Opening preparation is useful, but understanding the middlegame is much more important. This book, an improved edition of a Russian classic, teaches amateur chess players 45 extremely effective skills in a crystal-clear manner.
Quite a few of the ideas presented here will surprise the reader, because they offer solutions for problems the club player is only subconsciously aware. How do you activate your rook pawn? How do you prevent your opponent from opening a file? How do you restrict the efficacy of your opponents pieces? Which rook belongs on the c-, d- or e-file? What is the best way to exchange a piece? How do you castle artificially?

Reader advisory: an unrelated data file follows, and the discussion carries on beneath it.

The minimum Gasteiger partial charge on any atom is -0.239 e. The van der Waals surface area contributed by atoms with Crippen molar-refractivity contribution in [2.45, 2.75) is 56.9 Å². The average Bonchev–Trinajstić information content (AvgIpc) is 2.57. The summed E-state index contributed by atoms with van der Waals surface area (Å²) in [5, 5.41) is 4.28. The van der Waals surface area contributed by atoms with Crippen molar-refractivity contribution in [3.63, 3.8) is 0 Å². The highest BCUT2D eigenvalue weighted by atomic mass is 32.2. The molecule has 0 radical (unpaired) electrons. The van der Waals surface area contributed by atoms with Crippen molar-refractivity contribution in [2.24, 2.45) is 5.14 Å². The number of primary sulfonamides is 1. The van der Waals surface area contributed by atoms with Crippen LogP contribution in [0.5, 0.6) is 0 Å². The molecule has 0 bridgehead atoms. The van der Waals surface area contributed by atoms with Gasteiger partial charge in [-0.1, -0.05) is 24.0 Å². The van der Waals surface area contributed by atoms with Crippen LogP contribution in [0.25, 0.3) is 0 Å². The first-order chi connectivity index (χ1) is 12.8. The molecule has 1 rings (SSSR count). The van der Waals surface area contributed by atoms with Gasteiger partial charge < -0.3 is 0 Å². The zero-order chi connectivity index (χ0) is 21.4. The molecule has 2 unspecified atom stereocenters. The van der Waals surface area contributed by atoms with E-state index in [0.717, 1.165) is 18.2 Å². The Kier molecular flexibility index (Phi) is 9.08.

In most cases the techniques are easy to understand and memorize. Bronznik and Terekhin do not burden the reader with deep analysis and only present those variations that are really necessary to get the point. There is a special training section at the end of the book where you can test your skills.
Your major pieces, the rook and queen in chess can wreak major havoc on your opponents. These powerful, long-range pieces often deliver the decisive follow-up blow after a sacrifice.
Despite their strength, they are not all about brute force, and as you get familiar with the rook and queen, you will learn to use them more subtly.
The following is an introduction to the major pieces and how you can get a little more from your rooks and queen in chess.
September 5, 2022
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